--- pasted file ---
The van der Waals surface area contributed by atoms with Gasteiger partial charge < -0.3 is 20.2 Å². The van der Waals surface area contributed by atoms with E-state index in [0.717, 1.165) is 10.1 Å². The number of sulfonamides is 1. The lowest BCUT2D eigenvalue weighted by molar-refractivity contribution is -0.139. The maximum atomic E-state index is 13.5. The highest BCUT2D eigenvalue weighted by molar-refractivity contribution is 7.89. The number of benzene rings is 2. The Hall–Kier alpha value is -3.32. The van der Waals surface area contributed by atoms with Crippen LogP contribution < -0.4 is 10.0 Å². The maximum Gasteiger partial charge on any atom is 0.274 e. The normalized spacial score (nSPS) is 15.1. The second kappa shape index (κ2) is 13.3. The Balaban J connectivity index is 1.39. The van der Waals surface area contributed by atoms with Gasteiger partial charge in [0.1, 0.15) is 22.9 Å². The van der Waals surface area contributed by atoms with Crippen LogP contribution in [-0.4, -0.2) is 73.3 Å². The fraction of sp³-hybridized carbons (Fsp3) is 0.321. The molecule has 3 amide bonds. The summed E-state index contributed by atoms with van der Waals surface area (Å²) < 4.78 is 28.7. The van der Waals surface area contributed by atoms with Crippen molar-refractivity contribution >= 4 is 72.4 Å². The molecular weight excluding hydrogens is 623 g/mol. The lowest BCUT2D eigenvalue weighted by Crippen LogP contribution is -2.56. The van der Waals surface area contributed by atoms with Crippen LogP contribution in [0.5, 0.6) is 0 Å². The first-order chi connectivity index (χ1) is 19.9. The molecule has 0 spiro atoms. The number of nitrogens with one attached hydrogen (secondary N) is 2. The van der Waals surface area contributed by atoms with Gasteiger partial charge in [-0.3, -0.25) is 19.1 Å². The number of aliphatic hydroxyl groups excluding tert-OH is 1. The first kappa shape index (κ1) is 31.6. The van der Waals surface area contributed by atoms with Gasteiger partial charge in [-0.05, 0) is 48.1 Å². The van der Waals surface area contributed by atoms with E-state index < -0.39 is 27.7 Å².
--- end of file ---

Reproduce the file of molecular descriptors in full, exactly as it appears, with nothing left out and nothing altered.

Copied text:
The van der Waals surface area contributed by atoms with Gasteiger partial charge < -0.3 is 20.2 Å². The van der Waals surface area contributed by atoms with E-state index in [0.717, 1.165) is 10.1 Å². The number of sulfonamides is 1. The lowest BCUT2D eigenvalue weighted by molar-refractivity contribution is -0.139. The maximum atomic E-state index is 13.5. The highest BCUT2D eigenvalue weighted by molar-refractivity contribution is 7.89. The number of benzene rings is 2. The Hall–Kier alpha value is -3.32. The van der Waals surface area contributed by atoms with Crippen LogP contribution < -0.4 is 10.0 Å². The maximum Gasteiger partial charge on any atom is 0.274 e. The normalized spacial score (nSPS) is 15.1. The second kappa shape index (κ2) is 13.3. The Balaban J connectivity index is 1.39. The van der Waals surface area contributed by atoms with Gasteiger partial charge in [0.1, 0.15) is 22.9 Å². The van der Waals surface area contributed by atoms with Crippen LogP contribution in [-0.4, -0.2) is 73.3 Å². The fraction of sp³-hybridized carbons (Fsp3) is 0.321. The molecule has 3 amide bonds. The summed E-state index contributed by atoms with van der Waals surface area (Å²) < 4.78 is 28.7. The van der Waals surface area contributed by atoms with Crippen molar-refractivity contribution >= 4 is 72.4 Å². The molecular weight excluding hydrogens is 623 g/mol. The lowest BCUT2D eigenvalue weighted by Crippen LogP contribution is -2.56. The van der Waals surface area contributed by atoms with Crippen LogP contribution in [0.5, 0.6) is 0 Å². The first-order chi connectivity index (χ1) is 19.9. The molecule has 0 spiro atoms. The number of nitrogens with one attached hydrogen (secondary N) is 2. The van der Waals surface area contributed by atoms with Gasteiger partial charge in [-0.3, -0.25) is 19.1 Å². The number of aliphatic hydroxyl groups excluding tert-OH is 1. The first kappa shape index (κ1) is 31.6. The van der Waals surface area contributed by atoms with Gasteiger partial charge in [-0.05, 0) is 48.1 Å². The van der Waals surface area contributed by atoms with E-state index < -0.39 is 27.7 Å².